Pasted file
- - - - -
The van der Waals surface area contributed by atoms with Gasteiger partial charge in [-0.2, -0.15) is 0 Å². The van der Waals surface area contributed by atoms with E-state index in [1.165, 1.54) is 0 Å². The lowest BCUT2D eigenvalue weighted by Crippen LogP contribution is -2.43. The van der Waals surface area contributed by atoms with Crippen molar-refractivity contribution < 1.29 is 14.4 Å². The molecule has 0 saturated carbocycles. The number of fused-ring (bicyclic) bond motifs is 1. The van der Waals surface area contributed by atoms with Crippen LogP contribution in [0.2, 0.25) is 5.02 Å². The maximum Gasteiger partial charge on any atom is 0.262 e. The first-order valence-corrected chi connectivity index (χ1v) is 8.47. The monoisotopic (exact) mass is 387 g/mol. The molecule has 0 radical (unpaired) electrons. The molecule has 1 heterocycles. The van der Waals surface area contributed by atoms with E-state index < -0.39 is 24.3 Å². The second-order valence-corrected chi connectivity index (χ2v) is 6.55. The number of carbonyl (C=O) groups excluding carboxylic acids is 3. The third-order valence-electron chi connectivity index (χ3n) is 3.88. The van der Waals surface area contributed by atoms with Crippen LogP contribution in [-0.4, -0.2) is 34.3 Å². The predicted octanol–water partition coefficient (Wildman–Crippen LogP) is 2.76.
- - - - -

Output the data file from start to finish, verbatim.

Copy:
The van der Waals surface area contributed by atoms with Gasteiger partial charge in [-0.2, -0.15) is 0 Å². The van der Waals surface area contributed by atoms with E-state index in [1.165, 1.54) is 0 Å². The lowest BCUT2D eigenvalue weighted by Crippen LogP contribution is -2.43. The van der Waals surface area contributed by atoms with Crippen molar-refractivity contribution < 1.29 is 14.4 Å². The molecule has 0 saturated carbocycles. The number of fused-ring (bicyclic) bond motifs is 1. The van der Waals surface area contributed by atoms with Crippen LogP contribution in [0.2, 0.25) is 5.02 Å². The maximum Gasteiger partial charge on any atom is 0.262 e. The first-order valence-corrected chi connectivity index (χ1v) is 8.47. The monoisotopic (exact) mass is 387 g/mol. The molecule has 0 radical (unpaired) electrons. The molecule has 1 heterocycles. The van der Waals surface area contributed by atoms with E-state index < -0.39 is 24.3 Å². The second-order valence-corrected chi connectivity index (χ2v) is 6.55. The number of carbonyl (C=O) groups excluding carboxylic acids is 3. The third-order valence-electron chi connectivity index (χ3n) is 3.88. The van der Waals surface area contributed by atoms with Crippen LogP contribution in [-0.4, -0.2) is 34.3 Å². The predicted octanol–water partition coefficient (Wildman–Crippen LogP) is 2.76.